To address these issues, we have developed an open source web-based software package, named SeqAnt (Sequence Annotator), which automates the process of DNA sequence annotation. Individual investigators are able to quickly obtain detailed information for those variants identified in their experiments, either using the SeqAnt website or by obtaining the source code from the authors and processing batch files locally. Here we demonstrate the performance of SeqAnt on a variety of mammalian datasets characteristic of the types of applications next-generation sequencing can bring to the study of complex eukaryotic genomes.
Sequence data requiring annotation can be uploaded and results viewed using an interactive, web-based graphical user interface (GUI) that has been tested for standard browsers. Data can be uploaded to SeqAnt in four main commonly used data formats that can be easily generated by genetics researchers:
1. A set of three files, which include a reference fasta sequence file, a multifasta sequence file, and a genome position file in a Browser Extensible Data (BED) file format that maps the individual sequence file fragments against the appropriate reference genome.
2. A list-of-variations file that includes the chromosome and fragment position, the relative position in a sequenced fragment, the reference allele, the minor allele and the type of variation (SNP or Indel).
3. A list of variations similar to that in (2) above with additional information that includes the Sample ID for each individual within a given experimental study.
4. A single variant with its chromosome, its genomic position, and its variant type.
The SeqAnt source code and associated database can be downloaded for batch processing on a user's local computer. The SeqAnt website contains a detailed help section, example files, and a video tutorial demonstrating how to use the various options on the site.
Annotated output data can be displayed in a variety of ways. The GUI provides a simple and convenient interface for the user to select and highlight the annotation information associated with a given variant or to view by functional class. The user may also download the annotated variation in a tab delimited text file format or in a BED format that can be viewed in the UCSC Genome Browser. The specific annotation field outputs are found in Table Table11.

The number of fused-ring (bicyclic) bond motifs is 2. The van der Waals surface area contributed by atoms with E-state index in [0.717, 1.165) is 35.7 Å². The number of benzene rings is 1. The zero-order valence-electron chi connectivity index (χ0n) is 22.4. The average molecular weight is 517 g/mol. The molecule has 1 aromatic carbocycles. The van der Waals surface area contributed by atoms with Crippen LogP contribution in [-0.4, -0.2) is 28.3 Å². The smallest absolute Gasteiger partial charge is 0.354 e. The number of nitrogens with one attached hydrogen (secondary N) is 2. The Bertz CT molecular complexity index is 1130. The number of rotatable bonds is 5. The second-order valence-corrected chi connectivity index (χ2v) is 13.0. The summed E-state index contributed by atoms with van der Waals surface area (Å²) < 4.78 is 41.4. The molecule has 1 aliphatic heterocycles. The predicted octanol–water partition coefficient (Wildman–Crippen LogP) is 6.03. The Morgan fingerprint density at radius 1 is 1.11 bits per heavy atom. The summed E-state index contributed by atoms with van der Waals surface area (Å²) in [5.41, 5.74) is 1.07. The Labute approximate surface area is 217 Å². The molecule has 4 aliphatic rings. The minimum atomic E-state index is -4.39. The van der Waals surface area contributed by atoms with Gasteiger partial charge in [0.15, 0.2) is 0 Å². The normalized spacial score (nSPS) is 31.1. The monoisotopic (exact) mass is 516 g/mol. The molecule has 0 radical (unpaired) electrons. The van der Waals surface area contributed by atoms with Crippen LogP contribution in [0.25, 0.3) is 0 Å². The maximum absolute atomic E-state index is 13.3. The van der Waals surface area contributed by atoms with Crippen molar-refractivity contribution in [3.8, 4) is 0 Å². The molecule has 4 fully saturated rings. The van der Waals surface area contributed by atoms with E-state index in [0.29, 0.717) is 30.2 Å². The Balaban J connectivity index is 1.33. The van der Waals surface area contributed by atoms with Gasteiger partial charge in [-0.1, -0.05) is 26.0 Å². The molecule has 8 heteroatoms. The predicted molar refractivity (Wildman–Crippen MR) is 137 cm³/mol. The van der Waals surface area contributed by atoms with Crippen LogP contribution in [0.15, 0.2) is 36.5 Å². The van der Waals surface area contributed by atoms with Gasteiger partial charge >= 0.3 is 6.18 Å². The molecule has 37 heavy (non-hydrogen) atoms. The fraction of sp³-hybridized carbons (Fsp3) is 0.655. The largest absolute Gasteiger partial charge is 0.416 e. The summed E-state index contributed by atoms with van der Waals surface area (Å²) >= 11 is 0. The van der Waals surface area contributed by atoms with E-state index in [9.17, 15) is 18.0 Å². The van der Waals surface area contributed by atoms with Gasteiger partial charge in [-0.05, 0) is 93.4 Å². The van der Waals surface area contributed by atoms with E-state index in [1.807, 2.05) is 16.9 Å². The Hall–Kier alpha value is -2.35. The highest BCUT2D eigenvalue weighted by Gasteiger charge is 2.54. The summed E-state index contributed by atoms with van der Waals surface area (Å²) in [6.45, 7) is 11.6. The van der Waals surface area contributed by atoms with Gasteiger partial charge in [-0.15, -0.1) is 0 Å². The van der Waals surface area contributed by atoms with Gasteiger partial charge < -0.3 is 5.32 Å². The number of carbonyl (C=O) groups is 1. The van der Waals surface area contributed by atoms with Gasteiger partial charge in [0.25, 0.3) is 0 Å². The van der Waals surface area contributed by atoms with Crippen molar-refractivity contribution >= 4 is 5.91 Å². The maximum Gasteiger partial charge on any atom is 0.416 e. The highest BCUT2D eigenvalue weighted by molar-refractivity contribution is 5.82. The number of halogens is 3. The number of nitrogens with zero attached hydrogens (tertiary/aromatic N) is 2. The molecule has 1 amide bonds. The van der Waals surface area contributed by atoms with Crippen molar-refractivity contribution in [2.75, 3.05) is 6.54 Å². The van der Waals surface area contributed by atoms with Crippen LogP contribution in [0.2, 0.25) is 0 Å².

The SeqAnt database consists of a series of binary files generated by preprocessing a set of external database resources obtained from the UCSC Genome Browser. Rapid queries of the custom binary database aid in the quick delivery of annotation results. The specific public databases used to create the preprocessed binary files include:
The UCSC Genome Assembly track contains the assembled genomic DNA sequences in fasta format. Presently, SeqAnt is able to annotate variants relative to the following genomes: hg19 human assembly released in February 2009, hg18 human assembly released in March 2006, the mm9 mouse genome assembly released July 2007, the BDGP-R5/dm3 Drosophila melanogaster genome assembly released in April 2006, and the WS190/ce6 Caenorhabditis elegans genome assembly released in May 2008.
The RefSeq Gene track provides information about the genes belonging to a particular genome for a specific build in a tabulated format. The information includes the chromosomal location of each individual gene, its transcriptional region, the locations of each of its exons that would be translated to form a protein, gene names, RefSeq accession numbers, and exon frames, all of which are processed into positional information and stored into a binary file for quick access. SeqAnt uses the corresponding RefSeq tables for the hg19, hg18, mm9, dm3 and ce6 builds.
The variation track contains a listing of known variant sites. For the hg19 and hg18 assemblies, the latest dbSNP build 130 has been used. This build includes variants from the 1000 Genomes project. For the mouse mm9 assembly, SeqAnt uses the dbSNP build 128. There are no SNP tracks for the dm3 and cd6 assemblies.
The UCSC Conservation track holds the information for the phastCons conservation scores in wiggle file formats[33,34]. For the human hg19 build, SeqAnt uses the latest Conservation Track released in October 2009, which includes from the multiple sequence alignment of 45 vertebrate species to the human genome (including subsets of nine primates and 32 placental mammals). For the human hg18 build, SeqAnt uses the latest Conservation Track released in January 2009, which includes from the multiple sequence alignment of 43 vertebrate species to the human genome (including subsets of eight primates and 31 placental mammals). Similarly for the mouse mm9 build, the D. melanogaster dm3 build, and the C. elegans ce6 build, SeqAnt uses the latest Conservation Tracks consisting of 30 vertebrate species, 14 insect species, and five nematode species respectively.